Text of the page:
AS Universal Credit is rolled out in Bolton, food banks are bracing themselves for an increase in demand for their services. JOSEPH TIMAN reports on how organisations in the borough are preparing for the impact of the new benefit system.

VOLUNTARY organisations are expecting a demanding winter as Bolton became a full-service Universal Credit area on Wednesday.

The single monthly payment, which combines six different working-age benefits into one, was intended to simplify the benefit system and provide incentives for claimants to work.

However, problems with the roll-out of the new system have driven an increase in the number of emergency supplies handed out at food banks according to figures revealed by The Trussell Trust this week.

Farnworth and Kearsley Foodbank, a member of The Trussell Trust network, reported an 8.5 per cent increase in people using the service compared to last year.

READ MORE: Food bank use rises in Farnworth and Kearsley

READ MORE: What does Universal Credit mean for Bolton?

The Rev John Bradbury, minister of Farnworth Baptist Church where one of the local food banks is based, said they alway need to be stocked up for this time of year, but the transition to Universal Credit could raise demand further.

He said: “We are worried about Christmas. If anything goes wrong with the system, it’s going to happen before Christmas.”

A key concern about the transition is the waiting time for the first payment which has recently been cut from five to three weeks.

Previously, benefits were paid in weekly instalments, but under the new system, claimants will receive monthly payments.

As well as food banks, Farnworth Baptist Church offers pastoral and budgeting support with two specialist advisers available to those in need of help.

Mr Bradbury said: “People have difficulty budgeting. Because you’ve got nothing then you suddenly have a big balance of money. They are not used to planning for weeks. These are skills that people don’t have.”

He said that food banks use did not increase significantly when Universal Credit was partially rolled out in Bolton, despite going up.

But he said that there may be a delay to the overall impact of the roll-out adding that the cycles of demand may change immediately because of the new monthly system.

He said: “We have been prepared for the last couple of months making sure that our staff are trained on the budgeting service and work club. All of them have been trained with the Universal Credit website. We have been working with the job centre making sure that they know we’re here.”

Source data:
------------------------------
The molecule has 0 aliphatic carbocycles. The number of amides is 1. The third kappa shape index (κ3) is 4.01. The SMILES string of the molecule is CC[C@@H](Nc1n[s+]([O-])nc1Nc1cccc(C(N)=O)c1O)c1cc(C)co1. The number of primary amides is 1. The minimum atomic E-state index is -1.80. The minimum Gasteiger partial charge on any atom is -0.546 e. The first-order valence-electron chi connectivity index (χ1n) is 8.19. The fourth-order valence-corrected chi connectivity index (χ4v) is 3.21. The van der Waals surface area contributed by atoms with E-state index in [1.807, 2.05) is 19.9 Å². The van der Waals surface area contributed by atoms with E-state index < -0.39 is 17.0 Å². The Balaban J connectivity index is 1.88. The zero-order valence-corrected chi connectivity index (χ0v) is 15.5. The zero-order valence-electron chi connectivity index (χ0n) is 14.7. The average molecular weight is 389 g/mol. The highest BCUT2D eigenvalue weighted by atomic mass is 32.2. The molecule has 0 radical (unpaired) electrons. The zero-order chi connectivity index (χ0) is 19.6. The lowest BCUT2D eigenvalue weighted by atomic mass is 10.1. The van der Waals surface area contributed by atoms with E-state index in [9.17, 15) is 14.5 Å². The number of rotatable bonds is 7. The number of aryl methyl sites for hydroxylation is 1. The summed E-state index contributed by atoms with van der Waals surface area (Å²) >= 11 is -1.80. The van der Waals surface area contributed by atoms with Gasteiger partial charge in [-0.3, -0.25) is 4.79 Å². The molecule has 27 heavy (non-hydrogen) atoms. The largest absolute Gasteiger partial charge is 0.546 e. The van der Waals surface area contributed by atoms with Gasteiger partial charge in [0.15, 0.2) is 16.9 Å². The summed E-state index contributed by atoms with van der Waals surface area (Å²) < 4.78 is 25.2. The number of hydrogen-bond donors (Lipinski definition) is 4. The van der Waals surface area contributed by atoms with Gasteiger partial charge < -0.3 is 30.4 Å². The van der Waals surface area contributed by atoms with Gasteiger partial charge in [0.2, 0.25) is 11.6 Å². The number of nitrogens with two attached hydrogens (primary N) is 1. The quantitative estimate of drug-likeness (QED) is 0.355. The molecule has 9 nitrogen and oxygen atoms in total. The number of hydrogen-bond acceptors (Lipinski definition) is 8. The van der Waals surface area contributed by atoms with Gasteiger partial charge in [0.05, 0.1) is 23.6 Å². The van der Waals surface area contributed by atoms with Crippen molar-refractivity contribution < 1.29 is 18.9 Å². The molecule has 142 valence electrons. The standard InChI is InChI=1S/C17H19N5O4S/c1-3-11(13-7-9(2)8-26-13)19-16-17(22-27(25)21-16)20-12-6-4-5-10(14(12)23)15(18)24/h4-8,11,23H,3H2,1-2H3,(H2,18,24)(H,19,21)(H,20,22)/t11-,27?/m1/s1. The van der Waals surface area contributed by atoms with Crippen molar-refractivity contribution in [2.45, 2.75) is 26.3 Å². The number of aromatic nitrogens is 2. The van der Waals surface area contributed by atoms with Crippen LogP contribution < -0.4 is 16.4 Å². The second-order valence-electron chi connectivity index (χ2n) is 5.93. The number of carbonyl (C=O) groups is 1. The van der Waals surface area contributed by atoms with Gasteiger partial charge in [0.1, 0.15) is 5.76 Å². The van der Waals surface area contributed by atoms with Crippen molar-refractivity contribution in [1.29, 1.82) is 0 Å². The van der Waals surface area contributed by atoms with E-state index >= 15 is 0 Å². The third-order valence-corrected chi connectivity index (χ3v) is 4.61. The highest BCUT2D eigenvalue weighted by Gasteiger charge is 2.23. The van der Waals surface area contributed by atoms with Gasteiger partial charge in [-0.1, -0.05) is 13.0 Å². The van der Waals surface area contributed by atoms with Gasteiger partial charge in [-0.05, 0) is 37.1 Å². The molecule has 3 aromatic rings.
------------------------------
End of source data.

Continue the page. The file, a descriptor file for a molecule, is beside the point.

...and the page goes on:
Mr Bradbury also raised concerns about vulnerable people “slipping through the net” as the new benefit system is entirely digital.

He said that a lot of people are not tech savvy and in Farnworth in particular, a high proportion of the population have a low level of English.

One new claimant, Bernadette, found the new digital system too complex and went to the Bolton Unemployed Advice Centre on two occasions to seek help.

She said: “I could not have filled that out because I’m dyslexic. That’s been a problem for me. I spend two days here not working so I’ve lost money.”

The hairdresser from Bolton applied for Working Tax Credit three weeks ago but has now been told that she must apply for Universal Credit.

After 11 years of running her own business, she is now struggling to make ends meet and wanted to find a second job.

But she was told that she would not receive the new benefit if she had two jobs.

She said: “I would get more money from Universal Credit because I can’t take a second job.”

Bernadette was the twelfth person to come into the advice centre needing help with Universal Credit since it rolled out the day before.

Denise Lonsdale who runs the centre in Deansgate said that by her calculations, everyone she has helped so far will be worse off under the new system.

She said: “Up to now, I can’t see it working for anybody. The food banks are going to soar up. A lot of people are scared. I’ve never seen anything like this Universal Credit. I have to say, it’s just horrendous. This Universal Credit is set up to fail people and put them into poverty.”

New claimants applying online can use the computers in any Bolton library or alternatively, they can use kiosks at the One Stop Shop in the town hall where staff will be walking the floor to help.

The council also runs a personal budget service offering advice on budgeting and financial planning.